When you get an iPad, you think, “Hey, I can replace my laptop with this small tablet!” 

Technology stack with overlapping functions

I look at my “technology stack,” and see a Windows 7 PC, a MacBook Pro, an iPad and an iPhone. These devices all help me get through my daily routine, with overlapping capabilities:

  • Read content
  • Read and compose email
  • Read and create documents, spreadsheets and presentations
  • Participate in social networks
  • Attend Web meetings
  • Visit Web sites
  • View photos and graphics.

Depending upon what I want to achieve, these four devices are not totally interchangeable.

I can use my smartphone to create a presentation, but anything but a simple presentation is best created on a laptop or tablet. I can sort through hundreds of emails on my tablet or smartphone, but must use a laptop for powerful sorting and cleanup. Likewise, I can create complex spreadsheets on the tablet, but likely would use my MacBook or PC with a keyboard and full functionality.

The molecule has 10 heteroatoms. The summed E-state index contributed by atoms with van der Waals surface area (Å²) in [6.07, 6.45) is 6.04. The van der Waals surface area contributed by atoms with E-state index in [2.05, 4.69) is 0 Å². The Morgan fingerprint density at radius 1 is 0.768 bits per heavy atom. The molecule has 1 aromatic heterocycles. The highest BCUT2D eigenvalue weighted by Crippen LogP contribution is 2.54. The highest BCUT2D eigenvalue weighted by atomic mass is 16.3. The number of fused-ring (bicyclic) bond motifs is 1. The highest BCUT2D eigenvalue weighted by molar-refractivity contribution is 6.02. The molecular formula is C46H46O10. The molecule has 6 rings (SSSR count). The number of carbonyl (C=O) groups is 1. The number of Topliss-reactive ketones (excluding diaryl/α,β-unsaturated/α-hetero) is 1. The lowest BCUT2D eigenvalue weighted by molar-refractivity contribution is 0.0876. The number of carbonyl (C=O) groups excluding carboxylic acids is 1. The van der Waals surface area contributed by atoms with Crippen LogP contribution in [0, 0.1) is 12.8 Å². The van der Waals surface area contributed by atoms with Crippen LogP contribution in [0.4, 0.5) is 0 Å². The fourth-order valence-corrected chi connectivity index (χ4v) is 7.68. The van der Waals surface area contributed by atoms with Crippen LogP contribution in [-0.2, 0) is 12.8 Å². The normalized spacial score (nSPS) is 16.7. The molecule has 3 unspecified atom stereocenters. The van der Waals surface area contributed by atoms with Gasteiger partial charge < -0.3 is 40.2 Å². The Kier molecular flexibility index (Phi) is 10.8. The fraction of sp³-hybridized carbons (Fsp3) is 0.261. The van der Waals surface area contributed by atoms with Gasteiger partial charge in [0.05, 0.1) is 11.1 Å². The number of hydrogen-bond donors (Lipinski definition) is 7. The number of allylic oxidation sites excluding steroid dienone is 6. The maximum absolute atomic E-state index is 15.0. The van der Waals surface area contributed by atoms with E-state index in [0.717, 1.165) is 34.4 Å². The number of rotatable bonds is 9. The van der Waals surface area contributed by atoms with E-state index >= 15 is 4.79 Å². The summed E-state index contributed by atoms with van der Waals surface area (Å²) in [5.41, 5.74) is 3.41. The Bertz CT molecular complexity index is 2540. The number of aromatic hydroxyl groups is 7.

Rethinking the tablet

If you’re already quite comfortable with a laptop and a smartphone, and a tablet falls into your hands, what’s the best way to use it? Here’s an interesting perspective on the use of tablets, worth reading: Rethinking the iPad

My take—Tip #1: I DO use the iPad for mail and social apps; Tip #2: I use the iPad to catch up on reading; Tip #3: I turn off MOST notifications; Tip #4: I change SOME of the settings to improve battery life.

Let me hear how you use your tablet!


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The environmental impact of tablets

Industry analysts predict that tablet purchases will outnumber laptop purchases by 2013. The increasing use of tablets, both business and personal, has quite an impact on the environment. Their use results in lower ink and paper consumption, lower CO2 emissions, as well as lower water consumption during production.